Obviously these paintings were work-invested, but to varying degrees. It wasn’t hard to piece together how they’d been made; the selection offered a panoramic view of the process. Some sported only a thin layer of paint, others were caked with it. The state of the wood’s surface differed. In some you couldn’t tell in frontal view that they were constructed from planks at all; layers and layers of paint and frantic carving had rendered the surface both unpartitioned and uniformly chipped. From up-close you could gauge paint runs down the edges on all four sides—revealing that they’d been doused while lying flat on the floor. Spills aside, Heftische Malerei seemed an unfitting category for these subdued works. Ekwall had come out of that moment in the 80s, though, when the large, gestural canvas was de rigeur. His new works were expressive too, doubtless—dense and haptic—but the attitude was different, no flailing hands with paintbrushes attached. Instead there was a cramped chipping away at wood, as if Axel had been shrink-wrapped to the surface when he set to work. The abrasive texture spoke to a strained relation, but a focused one—time spent in a zoomed-in, burrowing mode. The traces from his engraving tool could be either pockets of air, or claw marks.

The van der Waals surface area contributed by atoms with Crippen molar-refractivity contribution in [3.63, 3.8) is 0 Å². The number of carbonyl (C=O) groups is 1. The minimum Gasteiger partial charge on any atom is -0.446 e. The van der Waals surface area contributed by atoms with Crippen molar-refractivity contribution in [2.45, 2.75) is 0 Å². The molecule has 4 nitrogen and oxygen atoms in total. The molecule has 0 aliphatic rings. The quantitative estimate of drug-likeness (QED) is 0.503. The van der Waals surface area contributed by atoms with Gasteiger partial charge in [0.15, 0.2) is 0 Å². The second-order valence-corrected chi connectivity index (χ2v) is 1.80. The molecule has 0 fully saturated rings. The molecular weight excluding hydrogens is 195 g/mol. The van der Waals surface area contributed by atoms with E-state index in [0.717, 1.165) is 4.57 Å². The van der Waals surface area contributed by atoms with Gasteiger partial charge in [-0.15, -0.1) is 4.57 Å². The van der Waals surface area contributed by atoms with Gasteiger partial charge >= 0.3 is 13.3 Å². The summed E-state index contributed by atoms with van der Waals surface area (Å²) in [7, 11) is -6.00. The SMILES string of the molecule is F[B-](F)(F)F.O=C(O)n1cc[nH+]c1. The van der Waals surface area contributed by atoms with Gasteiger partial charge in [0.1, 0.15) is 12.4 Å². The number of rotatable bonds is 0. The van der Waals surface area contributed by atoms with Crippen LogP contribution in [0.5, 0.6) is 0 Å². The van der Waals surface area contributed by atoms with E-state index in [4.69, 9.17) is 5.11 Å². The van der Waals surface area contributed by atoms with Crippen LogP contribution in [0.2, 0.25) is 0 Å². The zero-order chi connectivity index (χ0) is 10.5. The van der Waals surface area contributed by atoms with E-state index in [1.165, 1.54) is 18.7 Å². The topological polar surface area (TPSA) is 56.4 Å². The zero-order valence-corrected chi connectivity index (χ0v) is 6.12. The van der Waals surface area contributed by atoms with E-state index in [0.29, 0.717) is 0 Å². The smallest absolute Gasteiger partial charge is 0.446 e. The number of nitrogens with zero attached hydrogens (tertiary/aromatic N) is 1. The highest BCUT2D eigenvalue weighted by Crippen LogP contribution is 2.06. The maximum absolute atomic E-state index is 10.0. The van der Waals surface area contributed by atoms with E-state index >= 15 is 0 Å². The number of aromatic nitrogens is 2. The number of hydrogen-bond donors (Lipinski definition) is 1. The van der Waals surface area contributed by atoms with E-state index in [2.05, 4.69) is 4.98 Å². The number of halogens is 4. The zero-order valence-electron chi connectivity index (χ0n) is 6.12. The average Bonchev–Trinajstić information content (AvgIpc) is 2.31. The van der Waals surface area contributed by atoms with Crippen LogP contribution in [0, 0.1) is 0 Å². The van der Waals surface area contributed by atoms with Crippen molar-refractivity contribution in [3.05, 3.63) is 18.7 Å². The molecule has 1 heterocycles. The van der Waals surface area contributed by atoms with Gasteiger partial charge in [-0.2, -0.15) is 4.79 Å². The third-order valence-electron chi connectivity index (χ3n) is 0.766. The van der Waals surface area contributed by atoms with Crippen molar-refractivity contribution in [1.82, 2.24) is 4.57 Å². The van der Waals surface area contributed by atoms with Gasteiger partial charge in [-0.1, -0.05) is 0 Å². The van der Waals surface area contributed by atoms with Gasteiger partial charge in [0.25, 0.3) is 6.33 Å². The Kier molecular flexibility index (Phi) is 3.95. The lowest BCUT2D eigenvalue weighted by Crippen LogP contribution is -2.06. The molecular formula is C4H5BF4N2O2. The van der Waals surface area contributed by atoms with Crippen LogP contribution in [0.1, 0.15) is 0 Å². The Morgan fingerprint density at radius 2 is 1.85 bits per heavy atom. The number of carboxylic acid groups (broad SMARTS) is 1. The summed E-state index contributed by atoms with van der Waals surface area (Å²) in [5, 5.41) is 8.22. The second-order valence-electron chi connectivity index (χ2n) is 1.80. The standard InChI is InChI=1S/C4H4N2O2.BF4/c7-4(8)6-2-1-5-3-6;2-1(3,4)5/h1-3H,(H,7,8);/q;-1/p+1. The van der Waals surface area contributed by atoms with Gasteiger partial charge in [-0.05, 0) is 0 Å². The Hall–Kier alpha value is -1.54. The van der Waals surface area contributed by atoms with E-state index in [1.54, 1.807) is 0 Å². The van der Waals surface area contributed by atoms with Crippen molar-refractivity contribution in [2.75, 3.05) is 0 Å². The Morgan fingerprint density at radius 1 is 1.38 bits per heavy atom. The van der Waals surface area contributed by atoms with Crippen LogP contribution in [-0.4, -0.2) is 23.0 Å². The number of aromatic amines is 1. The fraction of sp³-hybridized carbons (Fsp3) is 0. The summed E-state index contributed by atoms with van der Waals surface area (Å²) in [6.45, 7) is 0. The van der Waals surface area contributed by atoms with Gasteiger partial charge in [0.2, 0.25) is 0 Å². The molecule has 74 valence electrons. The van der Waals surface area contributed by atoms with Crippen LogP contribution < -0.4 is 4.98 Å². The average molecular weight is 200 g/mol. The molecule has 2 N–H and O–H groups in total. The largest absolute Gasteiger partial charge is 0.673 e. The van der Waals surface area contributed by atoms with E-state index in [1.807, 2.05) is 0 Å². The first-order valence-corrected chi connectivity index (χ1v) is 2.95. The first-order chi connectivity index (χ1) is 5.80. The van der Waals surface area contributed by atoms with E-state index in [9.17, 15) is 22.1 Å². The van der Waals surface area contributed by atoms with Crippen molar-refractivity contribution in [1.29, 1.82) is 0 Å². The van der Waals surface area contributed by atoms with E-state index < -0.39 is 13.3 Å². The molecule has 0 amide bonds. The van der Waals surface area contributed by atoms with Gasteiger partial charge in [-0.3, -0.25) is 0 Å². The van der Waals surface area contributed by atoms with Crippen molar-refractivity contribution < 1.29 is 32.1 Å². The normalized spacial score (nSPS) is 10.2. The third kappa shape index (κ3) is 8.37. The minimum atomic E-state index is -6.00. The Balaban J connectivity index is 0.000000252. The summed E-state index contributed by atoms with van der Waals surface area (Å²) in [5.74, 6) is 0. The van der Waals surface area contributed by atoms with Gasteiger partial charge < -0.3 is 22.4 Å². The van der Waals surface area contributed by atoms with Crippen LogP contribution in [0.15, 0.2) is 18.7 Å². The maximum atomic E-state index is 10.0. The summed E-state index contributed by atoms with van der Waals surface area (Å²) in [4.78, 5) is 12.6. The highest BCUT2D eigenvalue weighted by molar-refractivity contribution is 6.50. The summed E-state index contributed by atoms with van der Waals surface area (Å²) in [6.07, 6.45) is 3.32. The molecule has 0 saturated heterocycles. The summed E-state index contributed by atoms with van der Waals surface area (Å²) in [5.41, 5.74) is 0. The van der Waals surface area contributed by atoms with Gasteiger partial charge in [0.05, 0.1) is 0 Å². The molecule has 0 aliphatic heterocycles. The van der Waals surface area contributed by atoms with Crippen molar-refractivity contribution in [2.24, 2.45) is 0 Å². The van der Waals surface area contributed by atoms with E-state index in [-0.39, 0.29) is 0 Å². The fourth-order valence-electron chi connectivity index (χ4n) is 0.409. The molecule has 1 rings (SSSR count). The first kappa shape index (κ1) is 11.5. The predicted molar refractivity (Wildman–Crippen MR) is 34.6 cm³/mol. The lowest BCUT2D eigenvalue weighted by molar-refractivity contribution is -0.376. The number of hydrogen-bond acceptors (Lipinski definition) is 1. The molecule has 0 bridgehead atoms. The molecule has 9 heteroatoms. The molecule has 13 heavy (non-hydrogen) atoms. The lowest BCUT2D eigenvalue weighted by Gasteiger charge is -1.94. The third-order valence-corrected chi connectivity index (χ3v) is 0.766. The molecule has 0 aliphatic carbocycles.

Adjoining Axel’s studio, opposite where his new works hung, was a narrow storage. There was no door, so I could see inside; lining the back wall were a number of stretched canvases with their back to us. Old production? How far back did it go? (I didn’t ask.) Another question that formed was what the significance was of the gap—literally, since the studio was so vacuous—between the large, anonymised canvases in his storage and his current production, scattered on the wall. The centre of the room had been sucked empty by a surrounding magnetism, it seemed. A silencing was at work. Something had snuck up and begun to squeeze. Was that why Axel’s paintings had shrunk, hardened—had they been wrung? On the floor next to them was a primitive structure made from planks sawed at careless angles, put together to resemble a miniature shelter. In the middle of its sloping “roof” the builder had inexplicably left a gap—an intentional leak. When we came in this “sculpture” was covered with a T-shirt, which Axel removed on request. The decrepit shelter was proportionate to his horse-figures—a kind of stable, perhaps.